Business Property Safety
The goal of Business Property Safety is to reduce property crime against Burnaby businesses and raise Burnaby's attractiveness as a business location. Our focus is:
- Break and Enter
- Vandalism (including graffiti)
- Retail Theft (including shoplifting)
The Burnaby Business Property Crime Reduction Initiative and Appendix was adopted by City Council on September 30, 2008. It was developed by the City’s Community Policing Committee with representatives of local businesses and business associations with a focus on:
Preventing Business Property Crime
As a business owner, crime directed against your business costs you money. The Burnaby Business Property Crime Reduction Initiative encourages business owners/operators to:
- Apply CPTED principles to your business premises
- Work with your business neighbours to prevent crime
- Report crime to the Burnaby RCMP
Apply CPTED Principles to Your Business Premises
Crime Prevention Through Environmental Design -- CPTED (pronounced “sep-ted”) -- is a way of looking at places and spaces for opportunities to reduce crime or fear of crime. Learn more about it through:
- RCMP - Reports & Publications
- Centre for Problem-Oriented Policing
- Your local Community Police Office
Consider using these CPTED principles for your business:
- Surveillance: Maximize your ability to spot suspicious people and activities. Keep windows clear of advertising and other display material. Use interior shelving and displays that are no higher than 5 feet tall. Use lighting around and in your business that creates clear paths for movement without creating shadowy hiding places. Trim hedges and remove lower branches of trees
- Sense of ownership (Territoriality): Make it obvious that your business and the space in front of it “belong” to you. Encourage pedestrian activity by providing outdoor seating and outdoor displays, where appropriate
- Maintenance: Keep your property looking its best. Remove Graffiti and Litter promptly. Send a message that your business is cared for and you will not tolerate criminal activity
- Access Control: Use appropriate doors, locks, signs and other features. Help guide people to the places you want them to be and keep them out from where they do not belong.
- Target hardening: Secure your business with appropriate locks, electronic security systems and other security devices to prevent break-ins and theft.
Work With Your Business Neighbours to Prevent Crime
Get to know your neighbours, know who belongs in your neighbourhood and work together to prevent property crime.
Decide on a best way to communicate with each other (phone, email or fax) and share information about criminal activity and ways you have prevented it.
Apply CPTED principles to your block and report all suspicious activity to police. A business area that looks cared for says “we value our clean, crime-free environment and will work to keep it like that”.
If you are not already part of a business association, consider forming one for your area. For more information on business associations, check the Business Improvement Areas of BC website at www.bia.bc.ca.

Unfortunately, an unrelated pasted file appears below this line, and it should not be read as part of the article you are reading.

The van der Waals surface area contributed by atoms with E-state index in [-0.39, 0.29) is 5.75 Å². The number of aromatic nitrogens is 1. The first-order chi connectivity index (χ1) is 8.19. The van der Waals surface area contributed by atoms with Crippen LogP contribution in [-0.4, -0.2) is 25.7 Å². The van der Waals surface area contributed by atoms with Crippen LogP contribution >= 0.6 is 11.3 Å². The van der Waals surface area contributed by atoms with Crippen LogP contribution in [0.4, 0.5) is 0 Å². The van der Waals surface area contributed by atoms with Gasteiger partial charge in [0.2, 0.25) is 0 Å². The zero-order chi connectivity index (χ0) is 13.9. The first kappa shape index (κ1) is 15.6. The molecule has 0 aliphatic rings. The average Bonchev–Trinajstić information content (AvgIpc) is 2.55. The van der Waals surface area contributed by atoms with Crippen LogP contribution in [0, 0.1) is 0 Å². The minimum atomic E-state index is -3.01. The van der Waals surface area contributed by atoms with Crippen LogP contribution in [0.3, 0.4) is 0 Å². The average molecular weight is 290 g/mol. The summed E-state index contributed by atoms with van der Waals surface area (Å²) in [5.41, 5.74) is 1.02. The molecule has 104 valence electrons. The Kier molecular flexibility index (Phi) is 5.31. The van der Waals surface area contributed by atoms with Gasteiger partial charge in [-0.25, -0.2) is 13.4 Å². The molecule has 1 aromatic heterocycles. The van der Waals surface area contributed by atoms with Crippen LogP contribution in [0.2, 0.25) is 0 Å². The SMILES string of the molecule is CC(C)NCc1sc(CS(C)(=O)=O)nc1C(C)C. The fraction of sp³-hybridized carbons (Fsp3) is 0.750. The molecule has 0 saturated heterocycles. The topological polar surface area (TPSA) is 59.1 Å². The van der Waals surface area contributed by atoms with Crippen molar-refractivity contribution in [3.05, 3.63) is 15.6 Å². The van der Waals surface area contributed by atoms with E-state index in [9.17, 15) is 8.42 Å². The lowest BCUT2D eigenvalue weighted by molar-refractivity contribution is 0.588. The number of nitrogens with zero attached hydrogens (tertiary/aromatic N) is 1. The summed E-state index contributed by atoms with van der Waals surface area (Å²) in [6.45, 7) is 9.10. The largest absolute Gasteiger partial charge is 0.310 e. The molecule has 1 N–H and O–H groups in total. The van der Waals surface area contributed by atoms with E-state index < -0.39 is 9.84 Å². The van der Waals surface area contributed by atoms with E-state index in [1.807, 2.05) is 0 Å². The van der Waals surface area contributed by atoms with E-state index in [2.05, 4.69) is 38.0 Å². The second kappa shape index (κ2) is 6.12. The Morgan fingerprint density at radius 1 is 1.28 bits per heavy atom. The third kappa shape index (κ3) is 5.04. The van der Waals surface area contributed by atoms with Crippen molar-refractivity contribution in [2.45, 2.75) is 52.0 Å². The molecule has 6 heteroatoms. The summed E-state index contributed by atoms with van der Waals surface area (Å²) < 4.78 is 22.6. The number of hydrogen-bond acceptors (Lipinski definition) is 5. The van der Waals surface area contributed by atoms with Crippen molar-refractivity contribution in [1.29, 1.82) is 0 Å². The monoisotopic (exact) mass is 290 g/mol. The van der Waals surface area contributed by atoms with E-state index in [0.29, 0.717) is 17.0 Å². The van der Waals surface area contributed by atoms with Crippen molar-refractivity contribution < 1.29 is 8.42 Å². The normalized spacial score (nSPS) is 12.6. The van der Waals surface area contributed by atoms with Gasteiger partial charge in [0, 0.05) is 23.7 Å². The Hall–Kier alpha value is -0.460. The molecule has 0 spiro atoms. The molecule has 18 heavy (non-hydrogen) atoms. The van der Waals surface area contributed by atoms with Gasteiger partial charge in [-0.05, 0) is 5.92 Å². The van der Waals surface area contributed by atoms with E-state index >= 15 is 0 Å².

Report Crime to the Burnaby RCMP
No matter how small the crime is, report it to police.
A crime committed against your property could be part of a bigger pattern police are working to solve. Your call could lead to the arrest of a chronic offender, thereby preventing other crimes from occurring.
Police need to know where criminal activity is to best allocate their resources. If police don't know about crimes, they can’t work to catch perpetrators and reduce criminal activity in your area.
Reporting a Crime or Suspicious Activity
- If it's an Emergency, call 911. Report any crime that is in progress. This includes a break and enter in progress, robbery, assault, and situations where the suspect is still present. The police are dispatched on a high priority to these calls.
- If it's a Non-Emergency, call 604-294-7922. Report any crime that has already been committed where suspects have left the scene. This includes damage to property overnight or a break and enter while you were away. Police are dispatched to these calls on a priority basis according to ongoing volume of calls for service at that time.
Standard Priority Codes
Priority 1 - File will receive immediate attention and be dispatched to available police units. Dispatch will re-assign police units previously assigned to non-priority calls.
Priority 2 - File will receive immediate attention and be dispatched to the first available police unit for attendance.
Priority 3 - Routine calls for service.
Priority 4 - The file will be recorded but police will not be dispatched.
- Incidents in progress are considered Priority 1 and 2. The files will be handled accordingly.
- Non-emergency complaints are most often Priority 3. Police attend the scene but the response is of a less urgent nature.
- In a Priority 4 call, information on the complaint is recorded in a file and the file number is provided to the complainant.
When You Report a Crime or Suspicious Activity:
- Stay calm.
- Let the operator control the conversation.
- Stay on the phone; do not hang up until the operator directs you to do so.
- Give all information that is requested. Questions, such as birthdates, may seem unimportant, but they are used to file and retrieve complaints.
- If possible, provide details and descriptions of the suspect(s) (e.g., sex, race, age, height, weight, hair and eye colour, facial hair, tattoos/scars, glasses, and clothing).
- If a vehicle is involved, try to note the make, model, year, colour, licence plate, and any other distinguishing feature (e.g. large dents, advertising).
- If you made notes on the suspect or vehicle, keep them and provide a copy to the police.
- Always ask for your file number; this will be important to follow up on your file or for insurance purposes.